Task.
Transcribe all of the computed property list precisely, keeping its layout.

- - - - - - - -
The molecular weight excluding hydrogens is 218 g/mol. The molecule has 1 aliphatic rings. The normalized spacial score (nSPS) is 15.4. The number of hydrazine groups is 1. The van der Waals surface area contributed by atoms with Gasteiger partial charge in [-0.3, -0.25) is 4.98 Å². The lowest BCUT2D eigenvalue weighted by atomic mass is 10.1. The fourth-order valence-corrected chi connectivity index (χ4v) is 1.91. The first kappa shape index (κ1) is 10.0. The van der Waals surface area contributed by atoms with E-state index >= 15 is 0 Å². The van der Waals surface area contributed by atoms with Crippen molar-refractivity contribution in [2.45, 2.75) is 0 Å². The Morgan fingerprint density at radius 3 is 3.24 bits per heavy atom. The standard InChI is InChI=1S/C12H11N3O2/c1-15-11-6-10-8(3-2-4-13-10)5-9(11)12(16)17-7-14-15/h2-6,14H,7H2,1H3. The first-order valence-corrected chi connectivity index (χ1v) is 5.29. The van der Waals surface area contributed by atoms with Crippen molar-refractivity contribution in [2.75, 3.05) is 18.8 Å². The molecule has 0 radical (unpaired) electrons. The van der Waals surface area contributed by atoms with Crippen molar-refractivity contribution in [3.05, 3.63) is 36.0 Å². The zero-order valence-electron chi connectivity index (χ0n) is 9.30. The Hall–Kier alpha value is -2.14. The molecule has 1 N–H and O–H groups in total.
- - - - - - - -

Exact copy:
The molecular weight excluding hydrogens is 218 g/mol. The molecule has 1 aliphatic rings. The normalized spacial score (nSPS) is 15.4. The number of hydrazine groups is 1. The van der Waals surface area contributed by atoms with Gasteiger partial charge in [-0.3, -0.25) is 4.98 Å². The lowest BCUT2D eigenvalue weighted by atomic mass is 10.1. The fourth-order valence-corrected chi connectivity index (χ4v) is 1.91. The first kappa shape index (κ1) is 10.0. The van der Waals surface area contributed by atoms with E-state index >= 15 is 0 Å². The van der Waals surface area contributed by atoms with Crippen molar-refractivity contribution in [2.45, 2.75) is 0 Å². The Morgan fingerprint density at radius 3 is 3.24 bits per heavy atom. The standard InChI is InChI=1S/C12H11N3O2/c1-15-11-6-10-8(3-2-4-13-10)5-9(11)12(16)17-7-14-15/h2-6,14H,7H2,1H3. The first-order valence-corrected chi connectivity index (χ1v) is 5.29. The van der Waals surface area contributed by atoms with Crippen molar-refractivity contribution in [2.75, 3.05) is 18.8 Å². The molecule has 0 radical (unpaired) electrons. The van der Waals surface area contributed by atoms with Crippen molar-refractivity contribution in [3.05, 3.63) is 36.0 Å². The zero-order valence-electron chi connectivity index (χ0n) is 9.30. The Hall–Kier alpha value is -2.14. The molecule has 1 N–H and O–H groups in total.